True Education Series, Part 1 – What is True Education?
“Now, as never before, we need to understand the true science of education. If we fail to understand this, we shall never have a place in the kingdom of God.” – 1 Mind Character and Personality, 53
Perhaps the term “true education” is new to you as you’ve recently heard it here in material from A Thinking Generation, or maybe one you’ve heard all your life. But really, what is “true education”? Is there actually a true education and a false one? And is it really all that important for us to understand? Most importantly, if there is a true education, and it is important for us to understand, how do we apply it practically? How does the busy mom follow true education in day-to-day life?
Welcome to the first part of a series on true education where we’re going to answer just those questions, and many more. True education is a broad topic, but thankfully it is also simple and easy to understand. I want to make this simple, short, and sweet for all the busy moms and dads out there.
Keep the goal in mind.
Getting anywhere requires a goal, and true education is no exception. Consider, what is your goal in the education of your child?
It is often, and rightly, said that education is preparation for life. The question is, life where? The Bible makes it clear that there is a kingdom of heaven, which I hope we’re all wanting to be a part of, and then there is the kingdom of this world, which has no higher purpose or future beyond success here on this earth. The question we really need to ask, especially in terms of education, is, for which kingdom am I focused on preparing my child? Is their education preparing them for success on this earth only, or is it preparing them for success in heaven?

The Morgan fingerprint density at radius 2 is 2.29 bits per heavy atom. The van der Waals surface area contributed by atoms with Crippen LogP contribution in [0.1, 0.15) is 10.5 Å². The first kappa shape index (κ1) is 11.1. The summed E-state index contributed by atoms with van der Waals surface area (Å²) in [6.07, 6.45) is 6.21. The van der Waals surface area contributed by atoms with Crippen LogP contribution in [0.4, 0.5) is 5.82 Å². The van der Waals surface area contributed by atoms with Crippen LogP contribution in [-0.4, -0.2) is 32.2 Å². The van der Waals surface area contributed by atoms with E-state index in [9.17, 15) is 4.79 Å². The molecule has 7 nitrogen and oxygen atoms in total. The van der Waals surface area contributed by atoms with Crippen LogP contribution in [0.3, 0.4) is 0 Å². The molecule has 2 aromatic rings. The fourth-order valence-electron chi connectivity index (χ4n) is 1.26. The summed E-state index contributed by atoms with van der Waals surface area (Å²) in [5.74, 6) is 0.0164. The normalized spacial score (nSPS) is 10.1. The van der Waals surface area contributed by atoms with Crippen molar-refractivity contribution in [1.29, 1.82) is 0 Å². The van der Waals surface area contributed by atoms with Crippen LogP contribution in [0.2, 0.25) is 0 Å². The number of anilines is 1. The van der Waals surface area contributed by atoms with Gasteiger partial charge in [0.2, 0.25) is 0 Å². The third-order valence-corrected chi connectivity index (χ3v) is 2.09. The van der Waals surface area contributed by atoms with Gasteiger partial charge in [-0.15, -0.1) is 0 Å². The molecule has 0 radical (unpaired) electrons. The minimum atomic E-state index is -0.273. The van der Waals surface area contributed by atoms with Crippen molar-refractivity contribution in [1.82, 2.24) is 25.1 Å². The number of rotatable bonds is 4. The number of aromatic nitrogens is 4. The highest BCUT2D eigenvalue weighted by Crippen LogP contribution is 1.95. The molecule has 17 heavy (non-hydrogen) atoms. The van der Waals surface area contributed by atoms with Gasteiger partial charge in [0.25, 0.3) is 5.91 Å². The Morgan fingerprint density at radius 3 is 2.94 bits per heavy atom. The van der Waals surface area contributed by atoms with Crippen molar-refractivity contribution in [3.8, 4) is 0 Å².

That is the core distinction between true education and false education. True education, while it does prepare one for service and usefulness here on this earth, is primarily focused on preparation for service and usefulness in heaven, while false education stops with a preparation for life on this earth.
But isn’t education just about school stuff?
Perhaps talking about preparation for heaven could sound a bit strange considering our usual context of education. Usually when we talk about education we immediately think of school, or textbooks, or learning math and science and various academic subjects. True education involves so much more! In fact, we really need to discard our conventional mindset about education in order to understand true education. True education concerns our life., God’s plan of education involves our entire existence. The textbooks and the academic subjects are only a minor part of education. Everything we do, every experience, from birth, to our last years shapes who we are and is our education.
The book Education puts it best, “Our ideas of education take too narrow and too low a range. There is need of a broader scope, a higher aim. True education means more than the pursual of a certain course of study. It means more than a preparation for the life that now is. It has to do with the whole being, and with the whole period of existence possible to man. It is the harmonious development of the physical, the mental, and the spiritual powers. It prepares the student for the joy of service in this world and for the higher joy of wider service in the world to come.” Education, 13
So, making this practical, to understand true education, first recognize that this isn’t about what you do when you sit your child down at the table to do their schoolwork or when you’re reading something to them. No. Every moment that child is awake they are being educated, for Heaven or for this earth. The question every parent needs to ask is, “What am I doing every moment to make sure my child is being prepared for Heaven?” That’s true education.
Five Core Principles of True Education
Now that we have briefly defined true education, let’s briefly mention five core principles to make it more practical for day-to-day life. We’ll talk about some of these in greater depth in later articles.
1. Character Transformation